Climb of the Century? 7 Groundbreaking Ascents (Besides the Dawn Wall)

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2/2/15 - As the media frenzy swelled through January, both climbing and mass-market writers called the Dawn Wall the “climb of the century.” There’s no doubt Tommy Caldwell and Kevin Jorgeson’s 19-day, 5.14+ free climb of El Cap’s southeast face was a monumental, historic ascent. But climbing is a complex, subdivided sport, and comparing ascents of different styles is tricky business. It gets even trickier when you compare across generations—how do you gauge today's best ascents against those using hemp ropes, pitons, or straight-shafted ice axes?

Ueli Steck acclimatizing before his solo new route on Annapurna. Photo courtesy of Uelisteck.ch.

Ueli Steck acclimatizing before his solo new route on Annapurna. Photo courtesy of Uelisteck.ch.

Assuming the pundits were really talking about the 21st century, are there other climbs that compare with the Dawn Wall's impact, within their own disciplines of climbing? Consider these seven ascents since 2000 that historians undoubtedly will note as groundbreaking. As you ponder this list, maybe the Dawn Wall will still rise to the top. But the 21st century is only 14 percent over—who knows what the next 86 years will bring!

Mountaineering: Ueli Steck’s solo first ascent of an 8,000-foot route on the south face of Annapurna in October 2013. Steck soloed the route—with crux ice climbing above 7,000 meters—and then downclimbed and rappelled the same line for a 28-hour round trip.

Crack Climbing: Tom Randall and Pete Whittaker’s first ascent of Century Crack, a 100-foot offwidth roof in Utah. The Brits trained specifically for offwidths for two years, then systematically repeated nearly all the hardest wide cracks in the U.S. before deciding Century Crack merited a 5.14b rating—by far the highest grade ever given to an offwidth.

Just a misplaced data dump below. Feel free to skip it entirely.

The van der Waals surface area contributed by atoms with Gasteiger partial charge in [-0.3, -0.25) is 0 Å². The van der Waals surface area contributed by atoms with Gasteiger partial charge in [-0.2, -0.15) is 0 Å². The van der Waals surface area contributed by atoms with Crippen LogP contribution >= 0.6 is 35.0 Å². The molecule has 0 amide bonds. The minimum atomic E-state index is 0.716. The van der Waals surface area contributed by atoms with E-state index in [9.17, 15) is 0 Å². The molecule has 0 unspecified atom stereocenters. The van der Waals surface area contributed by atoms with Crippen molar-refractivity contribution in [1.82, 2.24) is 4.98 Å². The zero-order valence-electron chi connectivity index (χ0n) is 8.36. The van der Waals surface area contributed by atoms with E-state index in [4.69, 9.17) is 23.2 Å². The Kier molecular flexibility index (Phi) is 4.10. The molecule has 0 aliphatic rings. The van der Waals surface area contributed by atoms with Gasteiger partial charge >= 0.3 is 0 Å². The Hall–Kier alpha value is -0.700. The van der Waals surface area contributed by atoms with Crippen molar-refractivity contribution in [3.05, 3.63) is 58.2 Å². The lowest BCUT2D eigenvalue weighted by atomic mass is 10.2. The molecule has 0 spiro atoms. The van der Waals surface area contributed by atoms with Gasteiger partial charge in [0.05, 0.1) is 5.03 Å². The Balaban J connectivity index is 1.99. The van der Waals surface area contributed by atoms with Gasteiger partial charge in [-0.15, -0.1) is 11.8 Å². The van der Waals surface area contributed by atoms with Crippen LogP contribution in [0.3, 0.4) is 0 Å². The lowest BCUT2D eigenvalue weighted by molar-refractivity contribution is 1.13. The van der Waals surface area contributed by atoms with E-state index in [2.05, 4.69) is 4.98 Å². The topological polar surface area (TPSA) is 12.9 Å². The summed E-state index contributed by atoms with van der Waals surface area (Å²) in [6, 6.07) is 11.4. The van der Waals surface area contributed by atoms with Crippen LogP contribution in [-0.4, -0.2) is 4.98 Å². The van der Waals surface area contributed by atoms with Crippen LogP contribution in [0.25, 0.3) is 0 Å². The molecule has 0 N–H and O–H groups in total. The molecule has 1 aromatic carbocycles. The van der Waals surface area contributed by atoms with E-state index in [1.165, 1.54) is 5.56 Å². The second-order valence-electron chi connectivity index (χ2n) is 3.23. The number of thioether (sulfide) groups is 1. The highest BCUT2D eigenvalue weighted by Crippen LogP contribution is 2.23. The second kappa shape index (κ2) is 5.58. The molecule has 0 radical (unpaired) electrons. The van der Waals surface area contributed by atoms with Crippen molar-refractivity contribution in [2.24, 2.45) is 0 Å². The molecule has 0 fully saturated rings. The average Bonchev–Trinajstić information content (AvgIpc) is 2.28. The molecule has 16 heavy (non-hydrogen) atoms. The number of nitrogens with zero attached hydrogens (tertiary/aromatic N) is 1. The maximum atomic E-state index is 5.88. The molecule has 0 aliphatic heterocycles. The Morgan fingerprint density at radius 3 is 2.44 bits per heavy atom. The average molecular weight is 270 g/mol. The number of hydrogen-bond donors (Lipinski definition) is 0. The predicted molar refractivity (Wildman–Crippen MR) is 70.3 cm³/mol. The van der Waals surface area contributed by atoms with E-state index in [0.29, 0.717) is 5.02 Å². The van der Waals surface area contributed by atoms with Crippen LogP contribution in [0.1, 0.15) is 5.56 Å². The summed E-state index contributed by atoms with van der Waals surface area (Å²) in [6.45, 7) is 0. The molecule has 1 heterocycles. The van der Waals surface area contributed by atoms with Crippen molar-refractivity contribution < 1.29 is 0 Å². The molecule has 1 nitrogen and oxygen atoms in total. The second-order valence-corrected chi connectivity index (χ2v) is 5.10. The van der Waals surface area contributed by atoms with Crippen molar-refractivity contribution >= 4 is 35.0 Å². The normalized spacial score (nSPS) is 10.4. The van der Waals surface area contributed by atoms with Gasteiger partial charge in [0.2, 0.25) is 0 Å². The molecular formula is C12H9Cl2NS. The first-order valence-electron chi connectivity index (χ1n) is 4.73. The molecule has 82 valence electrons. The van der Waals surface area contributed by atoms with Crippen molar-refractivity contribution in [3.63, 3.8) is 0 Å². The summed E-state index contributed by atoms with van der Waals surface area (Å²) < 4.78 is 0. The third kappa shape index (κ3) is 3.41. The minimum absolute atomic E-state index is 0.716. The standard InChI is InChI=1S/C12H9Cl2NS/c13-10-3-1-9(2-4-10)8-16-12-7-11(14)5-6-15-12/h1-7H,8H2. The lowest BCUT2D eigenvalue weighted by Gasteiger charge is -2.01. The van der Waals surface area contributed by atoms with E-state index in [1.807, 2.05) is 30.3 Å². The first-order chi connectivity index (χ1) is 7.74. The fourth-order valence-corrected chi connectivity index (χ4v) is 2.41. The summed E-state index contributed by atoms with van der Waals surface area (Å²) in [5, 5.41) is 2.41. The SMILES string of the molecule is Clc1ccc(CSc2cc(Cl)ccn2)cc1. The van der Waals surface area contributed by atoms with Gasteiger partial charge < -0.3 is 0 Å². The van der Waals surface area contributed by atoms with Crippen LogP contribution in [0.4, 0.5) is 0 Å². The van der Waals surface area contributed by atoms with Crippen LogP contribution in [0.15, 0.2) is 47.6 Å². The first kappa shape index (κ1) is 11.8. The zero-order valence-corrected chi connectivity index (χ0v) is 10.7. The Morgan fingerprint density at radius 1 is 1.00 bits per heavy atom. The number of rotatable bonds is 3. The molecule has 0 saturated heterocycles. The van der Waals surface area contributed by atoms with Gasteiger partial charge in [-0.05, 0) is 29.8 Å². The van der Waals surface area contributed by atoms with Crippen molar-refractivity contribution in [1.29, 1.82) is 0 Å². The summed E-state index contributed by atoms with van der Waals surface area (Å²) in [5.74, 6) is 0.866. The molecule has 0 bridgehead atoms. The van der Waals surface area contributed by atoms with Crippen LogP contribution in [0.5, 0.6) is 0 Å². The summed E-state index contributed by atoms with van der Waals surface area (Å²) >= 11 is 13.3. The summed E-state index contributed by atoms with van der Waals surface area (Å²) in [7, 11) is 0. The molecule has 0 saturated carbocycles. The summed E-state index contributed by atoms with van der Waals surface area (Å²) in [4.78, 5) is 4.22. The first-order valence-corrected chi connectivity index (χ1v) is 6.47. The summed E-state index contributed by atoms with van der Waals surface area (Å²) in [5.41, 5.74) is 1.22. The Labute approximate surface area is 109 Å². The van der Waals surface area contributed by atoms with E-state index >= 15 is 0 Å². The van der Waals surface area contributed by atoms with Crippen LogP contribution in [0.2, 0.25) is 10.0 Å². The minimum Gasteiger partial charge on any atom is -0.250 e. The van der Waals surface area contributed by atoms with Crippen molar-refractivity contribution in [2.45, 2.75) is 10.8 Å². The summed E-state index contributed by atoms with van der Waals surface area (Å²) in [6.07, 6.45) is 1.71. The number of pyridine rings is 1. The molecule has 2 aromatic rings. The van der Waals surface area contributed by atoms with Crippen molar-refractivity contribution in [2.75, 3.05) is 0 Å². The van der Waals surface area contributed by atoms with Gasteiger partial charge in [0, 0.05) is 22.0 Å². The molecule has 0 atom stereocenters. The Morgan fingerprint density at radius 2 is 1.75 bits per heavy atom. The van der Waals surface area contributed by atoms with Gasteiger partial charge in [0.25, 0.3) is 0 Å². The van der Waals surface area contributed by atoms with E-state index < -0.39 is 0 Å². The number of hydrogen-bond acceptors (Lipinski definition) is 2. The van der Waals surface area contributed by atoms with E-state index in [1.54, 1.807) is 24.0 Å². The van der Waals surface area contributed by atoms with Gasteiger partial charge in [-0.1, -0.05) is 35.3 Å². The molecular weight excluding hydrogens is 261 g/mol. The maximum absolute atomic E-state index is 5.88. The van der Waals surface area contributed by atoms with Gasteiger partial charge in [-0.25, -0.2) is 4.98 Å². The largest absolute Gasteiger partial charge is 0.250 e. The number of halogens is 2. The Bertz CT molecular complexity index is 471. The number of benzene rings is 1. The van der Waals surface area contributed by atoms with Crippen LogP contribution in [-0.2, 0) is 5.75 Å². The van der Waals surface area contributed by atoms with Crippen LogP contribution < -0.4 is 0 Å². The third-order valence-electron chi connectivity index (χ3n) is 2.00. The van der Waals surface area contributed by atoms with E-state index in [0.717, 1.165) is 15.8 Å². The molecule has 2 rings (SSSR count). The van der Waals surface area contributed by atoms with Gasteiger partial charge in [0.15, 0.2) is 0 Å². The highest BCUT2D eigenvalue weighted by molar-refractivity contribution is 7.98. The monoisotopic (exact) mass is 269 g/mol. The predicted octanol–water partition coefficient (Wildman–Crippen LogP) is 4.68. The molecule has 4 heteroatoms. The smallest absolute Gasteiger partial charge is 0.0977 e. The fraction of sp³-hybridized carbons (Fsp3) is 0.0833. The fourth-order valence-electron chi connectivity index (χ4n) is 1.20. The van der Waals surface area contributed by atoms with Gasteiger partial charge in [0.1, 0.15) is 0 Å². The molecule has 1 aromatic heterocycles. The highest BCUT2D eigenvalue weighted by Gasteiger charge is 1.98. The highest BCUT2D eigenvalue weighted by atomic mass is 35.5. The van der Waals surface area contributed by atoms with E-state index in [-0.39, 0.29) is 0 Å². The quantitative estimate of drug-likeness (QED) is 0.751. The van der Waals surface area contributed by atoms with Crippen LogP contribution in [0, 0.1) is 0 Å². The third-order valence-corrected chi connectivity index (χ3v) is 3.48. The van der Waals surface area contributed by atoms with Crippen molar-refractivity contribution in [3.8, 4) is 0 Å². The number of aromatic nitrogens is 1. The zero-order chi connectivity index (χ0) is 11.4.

Sport Climbing: La Dura Dura (9b+/5.15c). It wasn’t the world’s first 5.15c—Adam Ondra reached that milestone with Change in Norway—but this one is the hardest, and it took several years and many trips to Oliana, Spain, before Ondra and Chris Sharma both sent in 2013.

Ice Climbing: Spray On, Tim Emmett and Will Gadd’s visionary WI 10 route on the massive wall of overhanging “spray ice” behind Helmcken Falls in Canada. Gadd has since climbed a multi-pitch route to the top of the cave, and late last month he used the techniques he'd perfected at Helmcken to climb the spray ice beside Niagara Falls in New York.

David Lama free-climbing Cerro Torre's southeast ridge. Photo by Lincoln Else / Red Bull.

David Lama free-climbing Cerro Torre's southeast ridge. Photo by Lincoln Else / Red Bull.

Free Solo: Alex Honnold’s free-solo ascent of the 23-pitch, 5.12 Regular Northwest Face of Half Dome in 2008. He has free-soloed harder long routes—Moonlight Buttress, El Sendero Luminoso—but none was more tenuous or awe-inspiring—and no other coined a verb: “Honnolding.”

Alpine: The fair means (no power-drilled protection bolts) and all-free ascents of Cerro Torre’s southeast ridge, by Hayden Kennedy/Jason Kruk and David Lama, respectively. These back-to-back ascents in early 2012 forever erased Cesare Maestri’s stranglehold on the Patagonian needle and restored the southeast ridge into one of the toughest alpine routes in the world.

Boulder: Dreamtime and The Story of Two Worlds in Cresciano, Switzerland. In 2000, Fred Nicole gave the world its first 8c (V15) boulder with Dreamtime—arguably the first internationally famous boulder problem since Midnight Lightning. The Story of Two Worlds (Dave Graham, 2005), on the same boulder, became the new standard for V15 after Dreamtime was broken and downgraded. And, yes, we’re aware that 2000 actually was the final year of the 20th century.